WASHINGTON — Congress on Tuesday passed legislation to better protect sharks, creatures that swam the oceans before the age of dinosaurs but now are being killed by the millions for their fins, a delicacy used in a traditional Chinese soup.
Conservationists called the measure a major step to save a species in trouble. They estimate that 73 million sharks are killed annually to support the shark fin trade, and that 30 percent of the world's species are threatened or nearly threatened with extinction. The loss of too many top predators can disrupt the balance of the populations of other species.
The Senate passed a bill, sponsored by Sen. John Kerry, D-Mass., on Monday, and the House of Representatives passed its version with the same language Tuesday, sending it to the president's desk for his signature. Supporters anticipate that he'll sign it.
The legislation requires that sharks caught legally must be landed with fins attached in all U.S. waters. Regulations already had banned cutting off the fins and dumping the bodies in the Gulf of Mexico and the Atlantic, but not in the Pacific. The requirement that the fins remain on the bodies for inspection gives fisheries management officials a clearer picture of how many sharks and what species were caught.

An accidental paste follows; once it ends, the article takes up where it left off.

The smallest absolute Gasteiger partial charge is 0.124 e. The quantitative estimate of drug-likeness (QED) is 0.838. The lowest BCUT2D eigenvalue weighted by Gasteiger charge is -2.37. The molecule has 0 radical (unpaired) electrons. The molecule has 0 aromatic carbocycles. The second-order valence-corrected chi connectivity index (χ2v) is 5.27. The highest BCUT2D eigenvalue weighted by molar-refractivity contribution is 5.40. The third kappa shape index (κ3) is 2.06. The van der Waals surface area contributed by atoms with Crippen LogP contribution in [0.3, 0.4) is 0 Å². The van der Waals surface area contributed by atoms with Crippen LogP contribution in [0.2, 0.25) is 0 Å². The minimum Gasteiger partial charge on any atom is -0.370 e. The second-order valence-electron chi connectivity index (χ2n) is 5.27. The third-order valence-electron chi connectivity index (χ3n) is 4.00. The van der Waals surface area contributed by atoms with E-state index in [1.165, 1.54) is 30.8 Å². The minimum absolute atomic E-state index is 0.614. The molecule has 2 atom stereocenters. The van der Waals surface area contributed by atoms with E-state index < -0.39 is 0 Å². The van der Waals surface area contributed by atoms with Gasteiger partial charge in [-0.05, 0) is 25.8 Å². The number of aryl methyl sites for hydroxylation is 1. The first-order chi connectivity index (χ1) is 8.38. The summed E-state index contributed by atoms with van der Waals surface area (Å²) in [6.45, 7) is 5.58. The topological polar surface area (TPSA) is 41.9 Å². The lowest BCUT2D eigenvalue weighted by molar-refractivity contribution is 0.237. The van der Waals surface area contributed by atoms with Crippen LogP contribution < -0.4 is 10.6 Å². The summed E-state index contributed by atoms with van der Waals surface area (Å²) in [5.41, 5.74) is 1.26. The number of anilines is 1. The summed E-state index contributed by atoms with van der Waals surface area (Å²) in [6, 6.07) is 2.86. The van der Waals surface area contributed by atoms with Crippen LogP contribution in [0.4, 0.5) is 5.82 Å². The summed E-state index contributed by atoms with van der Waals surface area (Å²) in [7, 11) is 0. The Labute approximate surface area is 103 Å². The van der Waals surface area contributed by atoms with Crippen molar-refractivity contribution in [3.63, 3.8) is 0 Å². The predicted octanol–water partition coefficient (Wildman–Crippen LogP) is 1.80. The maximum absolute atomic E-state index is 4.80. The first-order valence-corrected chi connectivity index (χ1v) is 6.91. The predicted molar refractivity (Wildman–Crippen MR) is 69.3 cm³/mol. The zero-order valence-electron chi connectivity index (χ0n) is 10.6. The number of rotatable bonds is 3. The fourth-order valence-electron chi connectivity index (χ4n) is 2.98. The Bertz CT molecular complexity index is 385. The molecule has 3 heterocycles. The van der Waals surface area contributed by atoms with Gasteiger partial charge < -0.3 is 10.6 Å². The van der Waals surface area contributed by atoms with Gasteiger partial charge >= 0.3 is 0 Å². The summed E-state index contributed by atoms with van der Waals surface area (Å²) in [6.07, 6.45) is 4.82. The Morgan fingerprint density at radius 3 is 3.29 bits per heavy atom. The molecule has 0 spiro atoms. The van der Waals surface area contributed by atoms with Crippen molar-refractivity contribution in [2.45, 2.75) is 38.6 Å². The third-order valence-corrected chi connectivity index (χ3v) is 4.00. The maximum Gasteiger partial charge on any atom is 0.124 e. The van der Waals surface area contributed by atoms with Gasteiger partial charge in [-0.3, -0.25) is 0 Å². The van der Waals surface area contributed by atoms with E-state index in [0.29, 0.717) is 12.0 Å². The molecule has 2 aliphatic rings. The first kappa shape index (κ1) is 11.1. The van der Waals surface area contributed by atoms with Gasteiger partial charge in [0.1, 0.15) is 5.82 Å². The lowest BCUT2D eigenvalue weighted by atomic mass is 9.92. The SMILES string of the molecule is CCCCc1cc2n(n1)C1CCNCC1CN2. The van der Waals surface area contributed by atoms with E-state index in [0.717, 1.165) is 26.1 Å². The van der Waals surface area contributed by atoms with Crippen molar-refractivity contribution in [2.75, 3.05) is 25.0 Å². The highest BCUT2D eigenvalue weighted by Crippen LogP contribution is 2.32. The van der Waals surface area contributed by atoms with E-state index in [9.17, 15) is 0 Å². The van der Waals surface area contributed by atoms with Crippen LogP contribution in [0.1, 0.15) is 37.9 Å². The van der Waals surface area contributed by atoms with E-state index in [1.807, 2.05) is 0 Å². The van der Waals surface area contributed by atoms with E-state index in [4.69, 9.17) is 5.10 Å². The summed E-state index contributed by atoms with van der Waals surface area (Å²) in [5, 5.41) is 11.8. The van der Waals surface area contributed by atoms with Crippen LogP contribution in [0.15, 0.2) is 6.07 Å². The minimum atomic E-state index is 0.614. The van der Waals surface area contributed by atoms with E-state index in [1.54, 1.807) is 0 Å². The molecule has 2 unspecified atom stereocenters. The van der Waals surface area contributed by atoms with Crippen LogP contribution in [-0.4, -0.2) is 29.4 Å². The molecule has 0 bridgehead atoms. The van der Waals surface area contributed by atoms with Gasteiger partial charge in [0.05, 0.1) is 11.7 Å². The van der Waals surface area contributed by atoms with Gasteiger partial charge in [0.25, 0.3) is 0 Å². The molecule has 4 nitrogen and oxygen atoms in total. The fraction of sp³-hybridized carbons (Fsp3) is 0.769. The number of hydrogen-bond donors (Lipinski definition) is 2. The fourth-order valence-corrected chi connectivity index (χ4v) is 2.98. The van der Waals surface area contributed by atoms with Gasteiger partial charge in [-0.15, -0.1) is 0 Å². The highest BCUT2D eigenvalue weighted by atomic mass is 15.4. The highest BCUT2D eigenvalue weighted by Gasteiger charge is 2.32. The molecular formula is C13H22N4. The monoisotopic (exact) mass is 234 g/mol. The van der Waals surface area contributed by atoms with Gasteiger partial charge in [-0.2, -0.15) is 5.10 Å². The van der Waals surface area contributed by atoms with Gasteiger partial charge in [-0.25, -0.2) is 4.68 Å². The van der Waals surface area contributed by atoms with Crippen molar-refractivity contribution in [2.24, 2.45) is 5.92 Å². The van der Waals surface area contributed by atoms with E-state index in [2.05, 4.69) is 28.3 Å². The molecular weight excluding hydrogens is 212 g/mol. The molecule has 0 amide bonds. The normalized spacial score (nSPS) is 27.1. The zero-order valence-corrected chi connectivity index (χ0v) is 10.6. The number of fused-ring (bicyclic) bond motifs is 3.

The legislation also closes a loophole in a previous law that allowed fins to be cut off at sea and transferred to non-fishing vessels.
"Our oceans have reached a tipping point, and sharks are essential to keeping them healthy for years to come. Today is a big step forward for shark conservation, both in the U.S. and internationally," Beth Lowell, the federal policy director of the conservation group Oceana, said in a statement.
Matt Rand, the director of a global campaign to save sharks at the Pew Environment Group, said: "What it says to the world is that the United States is concerned about shark conservation and starting to take further steps to help save the world's shark populations." Rand said the measure would give the U.S. credibility when it tried to persuade other nations to follow suit.
The Pew Environment Group said that some shark populations were in serious decline. Scalloped hammerheads and dusky sharks along the East Coast have declined by as much as 80 percent since the 1970s.
Hawaii banned shark fin soup earlier this year. A state law prohibits the possession, sale, trade or distribution of shark fins.
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